Were I more concerned about it (or more accurately, if I could remember to do it!), I would knit them in as I join each new color, which is done in the same way as trapping floats in colorwork. For this, I hold my working yarn in my right hand and the yarn to be trapped in my left hand. Every-other-stitch, for maybe 10 stitches or so, insert your working needle into the stitch to be worked and under the strand to be trapped, wrap the working yarn around the needle as usual and pull up the stitch. You’ve caught the loose strand in the backside of the stitch, and it won’t show on the front of the work. (Very Pink demonstrates an alternative version here.) Once you’ve trapped it a handful of times, snip off the rest of the end. For many people, this is sufficiently neat and tidy to be done even on a blanket or such where the back of it will inevitably be seen. If you want it to be more like invisible, or not to exist in the first place, here’s the rest of the panel with further thoughts and ideas! And of course, if you haven’t checked out the #fringeandfriendslogalong feed, I highly encourage you to do so!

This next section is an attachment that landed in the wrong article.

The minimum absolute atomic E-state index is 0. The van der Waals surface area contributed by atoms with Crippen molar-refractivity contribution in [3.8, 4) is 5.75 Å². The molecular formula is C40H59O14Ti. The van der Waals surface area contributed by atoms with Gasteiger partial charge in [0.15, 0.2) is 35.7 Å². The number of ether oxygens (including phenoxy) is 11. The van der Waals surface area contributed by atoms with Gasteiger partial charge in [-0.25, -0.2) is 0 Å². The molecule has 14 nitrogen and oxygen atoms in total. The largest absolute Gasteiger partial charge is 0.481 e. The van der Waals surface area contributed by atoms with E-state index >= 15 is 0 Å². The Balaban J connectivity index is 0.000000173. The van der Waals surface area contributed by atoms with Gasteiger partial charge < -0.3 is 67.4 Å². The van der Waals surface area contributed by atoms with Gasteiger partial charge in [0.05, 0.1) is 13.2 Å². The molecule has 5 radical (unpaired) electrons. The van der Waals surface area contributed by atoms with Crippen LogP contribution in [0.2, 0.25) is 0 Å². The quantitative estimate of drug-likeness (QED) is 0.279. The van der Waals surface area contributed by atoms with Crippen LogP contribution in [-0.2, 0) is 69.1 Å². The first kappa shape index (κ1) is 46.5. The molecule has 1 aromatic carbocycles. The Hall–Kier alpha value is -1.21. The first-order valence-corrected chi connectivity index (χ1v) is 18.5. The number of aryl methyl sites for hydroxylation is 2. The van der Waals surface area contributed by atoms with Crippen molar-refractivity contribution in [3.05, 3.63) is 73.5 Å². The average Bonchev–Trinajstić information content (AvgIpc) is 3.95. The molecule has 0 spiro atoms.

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Logalong: How to avoid, minimize and weave in ends - Russian Join

VERONIKA JOBE of YOTH Yarns (Instagram: @yarnonthehouse)

One of my tackles with my Log Cabin project has been the many ends I’m producing. Now, don’t get me wrong! I actually find a peace and rhythm in duplicate stitching my tails in place at the end of a project, but when we’re talking 18 ends per 9-block square, that makes even me cringe. I have high hopes in publishing this beauty as a pattern and kit at the end, so cutting down on work that the common knitter dreads is key.

I started by posting on Instagram to see what my community had for suggestions — went through various comments and links, eventually landing on the good old-fashioned Russian Join. I am by no means an expert at the Russian Join, but I do have some experience under my belt with this technique. If you are up for wanting to try it out for the first time, I highly recommend watching one of the many YouTube videos out there and seeing the actual process. [Editor’s note: My first introduction to Russian Join was this Susan B. Anderson video.] Here are just my little tips and tricks that I found useful!